“With new data, new seismic and new brain power you can find extraordinary amount of hydrocarbons for the future,” Ceri Powell, Shell’s head of exploration, told Reuters.
Analysts say the industry will still need large discoveries in areas where the risk of failure is greater, but the cheaper and easier approach is paying dividends in the short term.
January 19, 2017
Dateline 2016-12-14, NST:
Shell has started oil production from the Malikai Tension-Leg Platform (TLP), located 100-kilometres off the coast of Sabah.
In a statement Wednesday, the company said Malikai is the first deep-water TLP in Malaysia and the first Shell TLP outside of the Gulf of Mexico.
Located in waters up to 500 metres deep, Malikai is Shell’s second deep-water project in Malaysia, following the successful start-up of the Gumusut-Kakap platform in 2014.
Malikai, which is expected to have a peak production of 60,000 barrels per day, is a joint venture between Shell (35 per cent, as an operator), ConocoPhillips Sabah Ltd (35 per cent) and Petronas Carigali Sdn Bhd (30 per cent).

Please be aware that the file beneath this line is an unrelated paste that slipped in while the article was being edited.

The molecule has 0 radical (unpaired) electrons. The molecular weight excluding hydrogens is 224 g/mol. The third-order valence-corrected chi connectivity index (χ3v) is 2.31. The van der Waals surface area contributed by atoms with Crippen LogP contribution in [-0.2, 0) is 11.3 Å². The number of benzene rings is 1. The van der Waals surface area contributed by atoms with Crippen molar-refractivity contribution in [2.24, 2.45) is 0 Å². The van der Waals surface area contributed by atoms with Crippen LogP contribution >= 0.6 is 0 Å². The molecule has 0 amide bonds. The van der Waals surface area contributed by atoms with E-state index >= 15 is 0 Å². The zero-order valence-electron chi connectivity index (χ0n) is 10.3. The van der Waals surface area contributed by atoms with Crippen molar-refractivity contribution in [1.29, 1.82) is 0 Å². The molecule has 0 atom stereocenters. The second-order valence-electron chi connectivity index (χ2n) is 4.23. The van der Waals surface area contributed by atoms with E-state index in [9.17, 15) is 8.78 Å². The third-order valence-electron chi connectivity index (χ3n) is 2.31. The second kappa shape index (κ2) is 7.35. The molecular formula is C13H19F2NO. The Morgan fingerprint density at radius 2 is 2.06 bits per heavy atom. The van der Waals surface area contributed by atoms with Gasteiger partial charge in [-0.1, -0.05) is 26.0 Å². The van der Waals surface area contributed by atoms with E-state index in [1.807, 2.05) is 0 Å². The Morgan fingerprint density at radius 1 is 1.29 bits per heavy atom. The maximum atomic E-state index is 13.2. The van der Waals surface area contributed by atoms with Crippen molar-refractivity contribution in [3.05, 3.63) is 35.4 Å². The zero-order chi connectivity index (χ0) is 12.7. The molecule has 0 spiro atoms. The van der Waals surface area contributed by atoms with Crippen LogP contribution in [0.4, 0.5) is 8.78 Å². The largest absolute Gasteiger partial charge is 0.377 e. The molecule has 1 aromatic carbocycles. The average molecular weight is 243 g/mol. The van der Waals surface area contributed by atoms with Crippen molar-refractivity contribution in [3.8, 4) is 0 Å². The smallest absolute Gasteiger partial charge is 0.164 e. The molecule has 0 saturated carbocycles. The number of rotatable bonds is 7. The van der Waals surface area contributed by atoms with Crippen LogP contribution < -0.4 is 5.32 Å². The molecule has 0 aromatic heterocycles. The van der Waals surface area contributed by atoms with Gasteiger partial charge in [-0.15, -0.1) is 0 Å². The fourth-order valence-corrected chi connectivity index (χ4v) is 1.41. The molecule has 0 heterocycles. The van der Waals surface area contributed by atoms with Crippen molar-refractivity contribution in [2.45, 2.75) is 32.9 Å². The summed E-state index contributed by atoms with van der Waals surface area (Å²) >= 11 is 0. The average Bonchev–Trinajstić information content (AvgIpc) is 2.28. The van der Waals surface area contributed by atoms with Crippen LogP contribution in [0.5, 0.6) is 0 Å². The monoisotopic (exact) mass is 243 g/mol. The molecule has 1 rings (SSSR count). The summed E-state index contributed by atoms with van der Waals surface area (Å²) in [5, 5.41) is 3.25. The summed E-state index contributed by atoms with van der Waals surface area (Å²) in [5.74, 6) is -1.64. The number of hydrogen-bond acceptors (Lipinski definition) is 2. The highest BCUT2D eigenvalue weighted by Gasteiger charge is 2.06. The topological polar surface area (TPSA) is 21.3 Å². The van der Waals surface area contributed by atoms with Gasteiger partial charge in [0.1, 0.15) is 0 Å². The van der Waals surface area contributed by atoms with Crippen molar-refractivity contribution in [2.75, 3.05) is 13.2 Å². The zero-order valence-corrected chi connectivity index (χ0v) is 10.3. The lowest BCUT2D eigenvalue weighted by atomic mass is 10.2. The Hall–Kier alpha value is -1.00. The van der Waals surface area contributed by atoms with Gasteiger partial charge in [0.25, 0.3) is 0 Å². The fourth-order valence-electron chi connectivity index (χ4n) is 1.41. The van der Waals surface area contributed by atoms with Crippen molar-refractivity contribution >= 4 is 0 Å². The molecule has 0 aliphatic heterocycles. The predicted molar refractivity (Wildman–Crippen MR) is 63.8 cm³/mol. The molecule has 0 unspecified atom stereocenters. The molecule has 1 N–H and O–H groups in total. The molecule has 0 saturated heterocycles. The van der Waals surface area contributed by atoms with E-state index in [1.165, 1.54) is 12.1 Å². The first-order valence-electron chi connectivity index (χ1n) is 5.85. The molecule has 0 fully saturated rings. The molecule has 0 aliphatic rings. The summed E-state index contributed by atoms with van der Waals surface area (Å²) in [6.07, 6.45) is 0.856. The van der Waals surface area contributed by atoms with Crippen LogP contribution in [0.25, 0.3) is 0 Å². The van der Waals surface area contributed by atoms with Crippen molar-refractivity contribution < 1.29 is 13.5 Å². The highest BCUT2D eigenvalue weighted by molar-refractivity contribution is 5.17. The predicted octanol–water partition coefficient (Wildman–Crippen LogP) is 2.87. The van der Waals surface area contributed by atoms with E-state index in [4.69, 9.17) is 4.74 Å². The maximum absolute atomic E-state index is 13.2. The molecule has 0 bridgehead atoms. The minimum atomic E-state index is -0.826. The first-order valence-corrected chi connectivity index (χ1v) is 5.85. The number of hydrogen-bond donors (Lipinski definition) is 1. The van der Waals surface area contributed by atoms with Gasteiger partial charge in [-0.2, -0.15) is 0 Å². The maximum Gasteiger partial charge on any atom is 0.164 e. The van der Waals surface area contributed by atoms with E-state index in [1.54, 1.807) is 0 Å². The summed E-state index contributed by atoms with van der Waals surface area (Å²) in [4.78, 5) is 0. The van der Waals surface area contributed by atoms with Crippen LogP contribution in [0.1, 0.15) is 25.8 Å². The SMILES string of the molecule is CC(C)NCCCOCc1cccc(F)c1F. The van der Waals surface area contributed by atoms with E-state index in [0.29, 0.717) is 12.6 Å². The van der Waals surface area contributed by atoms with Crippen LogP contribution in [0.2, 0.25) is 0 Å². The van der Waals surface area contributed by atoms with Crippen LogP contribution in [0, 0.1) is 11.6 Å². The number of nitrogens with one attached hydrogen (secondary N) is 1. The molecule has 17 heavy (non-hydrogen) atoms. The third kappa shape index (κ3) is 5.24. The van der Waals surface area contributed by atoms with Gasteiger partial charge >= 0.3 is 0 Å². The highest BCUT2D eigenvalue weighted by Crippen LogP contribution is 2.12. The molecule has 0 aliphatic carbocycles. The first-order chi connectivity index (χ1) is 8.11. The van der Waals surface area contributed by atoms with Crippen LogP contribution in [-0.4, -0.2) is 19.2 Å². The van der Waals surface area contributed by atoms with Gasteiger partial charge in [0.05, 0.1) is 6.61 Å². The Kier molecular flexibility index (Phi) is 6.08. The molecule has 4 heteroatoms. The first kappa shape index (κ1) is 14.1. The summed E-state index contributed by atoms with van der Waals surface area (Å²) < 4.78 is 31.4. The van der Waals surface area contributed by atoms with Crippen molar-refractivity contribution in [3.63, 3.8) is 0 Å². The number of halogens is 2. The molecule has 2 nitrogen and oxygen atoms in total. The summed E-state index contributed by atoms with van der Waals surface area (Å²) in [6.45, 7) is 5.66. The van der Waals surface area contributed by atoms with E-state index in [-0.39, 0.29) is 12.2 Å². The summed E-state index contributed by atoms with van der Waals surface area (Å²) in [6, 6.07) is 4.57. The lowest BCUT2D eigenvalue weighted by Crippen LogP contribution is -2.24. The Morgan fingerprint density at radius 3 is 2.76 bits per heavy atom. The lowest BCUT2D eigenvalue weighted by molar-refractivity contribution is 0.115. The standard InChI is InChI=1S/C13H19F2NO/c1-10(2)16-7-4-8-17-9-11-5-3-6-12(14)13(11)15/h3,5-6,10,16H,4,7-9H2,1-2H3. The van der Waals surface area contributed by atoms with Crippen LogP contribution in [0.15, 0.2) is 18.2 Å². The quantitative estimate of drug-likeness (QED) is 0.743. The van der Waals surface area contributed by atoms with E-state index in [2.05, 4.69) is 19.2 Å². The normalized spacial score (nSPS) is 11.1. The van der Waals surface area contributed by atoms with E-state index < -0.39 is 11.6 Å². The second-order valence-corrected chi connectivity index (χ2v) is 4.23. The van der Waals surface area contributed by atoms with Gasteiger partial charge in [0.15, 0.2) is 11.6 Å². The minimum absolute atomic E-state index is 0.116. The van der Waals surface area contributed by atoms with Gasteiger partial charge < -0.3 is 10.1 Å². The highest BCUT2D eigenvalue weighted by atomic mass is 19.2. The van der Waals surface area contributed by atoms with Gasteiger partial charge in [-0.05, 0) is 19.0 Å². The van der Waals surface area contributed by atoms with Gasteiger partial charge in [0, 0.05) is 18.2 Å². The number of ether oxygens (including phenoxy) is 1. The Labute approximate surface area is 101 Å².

The project features a cost-effective platform design and a unique, industry-first set of risers, or pipes that connect the platform to the wells for oil production, which required fewer drilling materials and lower costs.
November 25, 2016
And that settles my thoughts as to when Hibiscus was going to spend its money, and who would want to buy the Shell Sabah blocks.
Dateline 2016-10-12, The Star:
Shell has reached an agreement to sell its 50% equity interest in the 2011 North Sabah enhanced oil recovery (EOR) production sharing contract (PSC) to Hibiscus Petroleum Bhd’s indirect unit SEA Hibiscus Sdn Bhd for US$25mil (RM104.8mil).